iphone

New CamCard app could make saving business cards a thing of the past, unless you’re an iPhone 3 user

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I read this article in the Australian today about a clever new smartphone app that could make hoarding cardboard business cards a thing of the past. ┬áThis clever little chap is called CamCard. To quote The Oz, "This app streamlines the tiresome task of taking contact information from cards and entering it into an electronic contact book. It uses a smartphone's inbuilt camera to capture an image of each card and then applies clever character recognition algorithms to extract details and store them in the phone's address book.   "During a test, CamCard recognised a variety of business cards, including some with dark backgrounds and dominant logos. After taking a photo of a card, the software took about three seconds to process it and populate a new contact book entry. Occasionally the app struggled to differentiate between titles and company names, however its character and number recognition capabilities are excellent. The app also allows you to dial, send a text or email a contact while viewing their card's image. The "lite" version retains a limited number of cards, a full version is available for $11.99." I like a new gadget, I do. So I downloaded the CamCard Lite version (saves three contacts in the first week and one per week thereafter) and set to work with my iPhone 3. Everyone who has an iPhone 3 knows the worst thing about this phone is its camera. Try as I might, I couldn't take a decent photo of a clean, clear, white background business card with my phone. One has to have the phone close enough to fill the screen with the card. The downside of this is that with the iPhone 3 it appeared to be too close to focus on the card. CamCard told me the text on the card was unrecognisable at every attempt I made. I was taking the images in clear light, too. So it's back to typing in contacts manually for me. I'd be interested in hearing from really truly users who have downloaded this app and are trying it on their smartphones. Drop me a line if you think it works just fine. Especially if you too have an iPhone 3!

Have mobile apps had their day?

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A recent noshup of entrepreneurs in New York City has seen the prediction that mobile device apps have had their day, and will be superceded by simple mobile websites, according to this article by Spencer E Ante in The Wall Street Journal. Mark Ferdman, who runs Pushkart (which offers discounts for local merchants through an application for the iPhone and other smartphones) bit a chunk out of Apple, saying "Steve Jobs has done a great job of creating a marketplace that is unnecessary." The dinner in question (fettuccine with duck confit anyone?) was a semi-regular movable feast called Mobile Mondays, the second MM to be held in New York. At the dinner NYC entrepreneurs chewed the fat (indeed the duck confit) about issues they have in common. They're passionate about their geographical location and wouldn't dream of moving to Palo Alto, California, to start up and run their high-tech businesses. The statement about apps is interesting and thought-provoking. Apps were developed to make the smartphone experience easier. A fair percentage of them don't rely on you, the user, having 3G access to use them. So if apps gradually fade away in favour of websites (how full circle is THAT?!), you'll have to be connected and drawing on your data limits all the time. I wonder if Mark Ferdman has shares in a major telco? ­čÖé ┬áIn an ideal world 3G access would be cheap as chips and you'd never be without signal. But our world is far from ideal. OK, over to you. Are apps dead or dying? Would you prefer to use a dedicated app on your smart device or mess around with a website? ┬áShare your thoughts below.

On the road with the iPad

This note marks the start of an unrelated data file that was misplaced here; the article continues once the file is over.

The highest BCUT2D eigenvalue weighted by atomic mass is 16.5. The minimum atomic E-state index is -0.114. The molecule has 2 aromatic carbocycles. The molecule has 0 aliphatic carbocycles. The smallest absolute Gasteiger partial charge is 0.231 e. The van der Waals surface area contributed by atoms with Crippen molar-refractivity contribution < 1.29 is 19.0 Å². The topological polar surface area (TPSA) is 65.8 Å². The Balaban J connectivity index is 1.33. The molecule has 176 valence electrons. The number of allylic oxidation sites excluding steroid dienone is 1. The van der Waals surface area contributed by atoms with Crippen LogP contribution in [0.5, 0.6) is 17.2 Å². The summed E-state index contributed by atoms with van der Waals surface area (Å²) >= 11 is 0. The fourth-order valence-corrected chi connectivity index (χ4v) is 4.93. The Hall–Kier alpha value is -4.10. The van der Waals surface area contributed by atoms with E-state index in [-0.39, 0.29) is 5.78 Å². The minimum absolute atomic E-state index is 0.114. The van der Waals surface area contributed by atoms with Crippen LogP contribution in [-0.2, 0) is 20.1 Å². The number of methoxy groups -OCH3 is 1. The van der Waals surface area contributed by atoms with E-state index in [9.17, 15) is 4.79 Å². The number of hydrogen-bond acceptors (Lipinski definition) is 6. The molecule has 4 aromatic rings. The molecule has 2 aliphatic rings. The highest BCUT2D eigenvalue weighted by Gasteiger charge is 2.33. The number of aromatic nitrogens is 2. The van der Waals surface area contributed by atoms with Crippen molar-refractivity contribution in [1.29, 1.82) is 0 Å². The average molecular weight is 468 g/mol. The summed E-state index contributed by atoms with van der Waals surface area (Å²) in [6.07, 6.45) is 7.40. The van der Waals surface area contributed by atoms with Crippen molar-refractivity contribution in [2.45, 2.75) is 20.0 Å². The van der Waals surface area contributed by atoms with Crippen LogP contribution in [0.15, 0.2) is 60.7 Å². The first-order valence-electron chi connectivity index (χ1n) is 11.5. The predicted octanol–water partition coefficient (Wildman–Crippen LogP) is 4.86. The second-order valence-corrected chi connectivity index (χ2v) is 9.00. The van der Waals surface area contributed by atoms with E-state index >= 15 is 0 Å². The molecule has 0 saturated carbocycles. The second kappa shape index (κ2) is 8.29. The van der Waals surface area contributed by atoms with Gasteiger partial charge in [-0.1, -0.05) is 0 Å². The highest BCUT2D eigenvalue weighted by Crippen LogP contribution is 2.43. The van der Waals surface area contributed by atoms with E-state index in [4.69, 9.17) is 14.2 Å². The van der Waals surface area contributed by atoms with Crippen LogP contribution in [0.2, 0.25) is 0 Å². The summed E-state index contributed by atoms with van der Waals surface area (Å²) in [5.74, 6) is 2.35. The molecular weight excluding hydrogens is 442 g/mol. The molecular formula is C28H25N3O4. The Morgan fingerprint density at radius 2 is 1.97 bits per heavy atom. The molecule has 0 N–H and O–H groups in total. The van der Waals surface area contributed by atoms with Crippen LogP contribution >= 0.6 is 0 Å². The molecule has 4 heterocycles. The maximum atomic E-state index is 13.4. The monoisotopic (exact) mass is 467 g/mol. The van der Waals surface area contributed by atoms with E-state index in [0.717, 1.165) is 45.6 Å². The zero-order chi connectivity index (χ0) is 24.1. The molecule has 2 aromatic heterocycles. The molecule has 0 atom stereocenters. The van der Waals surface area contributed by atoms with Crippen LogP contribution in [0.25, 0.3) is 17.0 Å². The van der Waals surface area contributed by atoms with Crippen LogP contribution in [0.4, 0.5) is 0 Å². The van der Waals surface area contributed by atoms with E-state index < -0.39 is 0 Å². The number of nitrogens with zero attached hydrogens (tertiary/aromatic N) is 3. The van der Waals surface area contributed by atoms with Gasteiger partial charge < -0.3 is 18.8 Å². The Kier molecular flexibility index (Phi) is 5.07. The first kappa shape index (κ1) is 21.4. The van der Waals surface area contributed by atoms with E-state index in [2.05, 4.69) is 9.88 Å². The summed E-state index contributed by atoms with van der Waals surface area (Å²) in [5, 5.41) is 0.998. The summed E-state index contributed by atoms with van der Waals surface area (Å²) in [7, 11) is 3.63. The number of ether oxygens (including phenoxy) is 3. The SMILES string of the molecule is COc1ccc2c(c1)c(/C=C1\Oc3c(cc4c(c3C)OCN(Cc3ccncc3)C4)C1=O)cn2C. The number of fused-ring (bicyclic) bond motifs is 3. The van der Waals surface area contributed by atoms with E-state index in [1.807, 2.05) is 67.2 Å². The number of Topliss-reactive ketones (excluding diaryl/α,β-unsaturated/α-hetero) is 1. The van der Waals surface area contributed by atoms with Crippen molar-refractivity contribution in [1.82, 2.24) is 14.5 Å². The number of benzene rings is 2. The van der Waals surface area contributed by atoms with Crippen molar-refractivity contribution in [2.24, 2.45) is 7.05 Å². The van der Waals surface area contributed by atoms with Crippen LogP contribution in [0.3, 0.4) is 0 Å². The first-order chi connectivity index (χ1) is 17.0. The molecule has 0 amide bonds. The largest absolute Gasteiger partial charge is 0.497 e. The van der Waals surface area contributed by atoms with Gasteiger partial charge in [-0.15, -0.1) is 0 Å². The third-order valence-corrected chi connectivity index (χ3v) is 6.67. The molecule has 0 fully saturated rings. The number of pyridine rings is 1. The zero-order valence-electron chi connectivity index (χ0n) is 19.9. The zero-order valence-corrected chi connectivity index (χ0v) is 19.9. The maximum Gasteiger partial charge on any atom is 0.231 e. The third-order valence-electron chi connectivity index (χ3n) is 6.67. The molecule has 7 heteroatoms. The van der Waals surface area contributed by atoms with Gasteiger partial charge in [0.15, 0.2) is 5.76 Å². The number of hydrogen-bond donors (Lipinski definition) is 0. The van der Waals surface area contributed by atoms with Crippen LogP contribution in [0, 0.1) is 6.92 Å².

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Before Christmas I set out on a road trip to Melbourne armed with my iPad rather than my laptop. I'd intended to blog about the iPad's mobile wonders while I was there, and I did. Except the apparently trusty WordPress app froze when I tried to save my post and my blog post was consigned to the great beyond. At that point I couldn't bring myself to slowly tap the whole thing out again on the touchscreen keyboard. Which was one of the little problems I had taking this admirable device away from home territory. The other was that my email failed halfway through the trip. After a day and a half in Melbourne I could receive, but not send. At home our broadband is with Telstra, but I have an Optus prepaid card for the iPad as Optus offered the better deal. I checked the configuration of my outgoing mail server and ensured it pointed to my own domain rather than Bigpond. Still no joy. Even my Gmail account stood me up. I resorted to using webmail on my iPhone (Telstra...no problems), using my webhost server on the iPad using Safari, and the email program on my husband's MacBook Air (which also had sending problems for a day or two but mysteriously righted itself. It has Vodafone for travelling). I could have phoned Optus but realistically, I was on holiday and trying very hard NOT to respond to emails. The only button I hadn't pressed was the one that uses Optus as the outward mail server, because I didn't have my username and password with me. Had I phoned Optus after all I would have learned that I didn't need the password and all would have been well. One to remember for next time. Now I *know* this, the 3G capability works a treat for mail. There are limitations to travelling with the iPad if you're in my line of business. There were quite a few things I couldn't do for clients on the back ends of their websites; I needed a computer. I'm sure apps will appear in the future giving us a very similar capability on the iPad as on the Mac I'm typing this on; I could have done with them while I was away. As a travelling companion the iPad was great. I'd loaded the Smart Maps app for Melbourne so we didn't need a street directory. We don't have a GPS in the car as we have Luddite tendencies in that department and both love poring over maps, atlases and street directories. My husband has started to collect compasses. Smart Maps is a hefty app and takes up a few MBs, but doesn't need to use your 3G allocation to work. It simply loads the maps onto your device. Getting around Melbourne was a breeze with Smart Maps. I also have it on my iPhone. Catching up with news and weather was easy on both the iPad and iPhone. I haven't yet bought a newspaper app for the iPad but simply browsing the newspaper sites over breakfast was easy. I missed doing the crossword and word wheel though! I'm a voracious reader and usually find time to relax with a book no matter how busy the holiday or business trip. I'd loaded some free books from the iBooks store onto the iPad and saved myself luggage space to bring back Christmas presents. Reading on the iPad is easy; I use three readers, iBooks, Kindle and Kobo, and have found many free book downloads that look interesting. Yes, you can read books on the iPhone too but with the big screen it's much easier on the iPad. Likewise the big screen made it easier to research some of the towns we visited or passed through. Interested in the history of Kyneton, Victoria? We stopped there for a pie and I can recommend the bakery in the high street; their pies are excellent (The other great meat pies on the journey are at the Holbrook Bakery on the Hume Highway in Holbrook - do try them if you're driving that way). Kyneton didn't look like a typical gold rush town compared to nearby Castlemaine and Bendigo, and two minutes later the iPad and Wikipedia gave us its history so we explored briefly before heading on - it's a lovely place to visit as are the other two. Despite the email issues travelling with the iPad rather than the laptop was a liberating and positive experience. I actually felt like I had a holiday without having to take my mobile desk with me, even though I did have to do some client work on the trip. This is usual; I haven't had a proper holiday where I can simply switch off and pass the buck to someone else in ten years. As a small business owner I don't think I'm alone here. The iPad can't replace a desktop or a laptop, but it is powerful enough to keep you in touch, let you communicate, and give you the ability to make the most of your leisure time away from the desk. It will certainly be my 'holiday computer' in the future.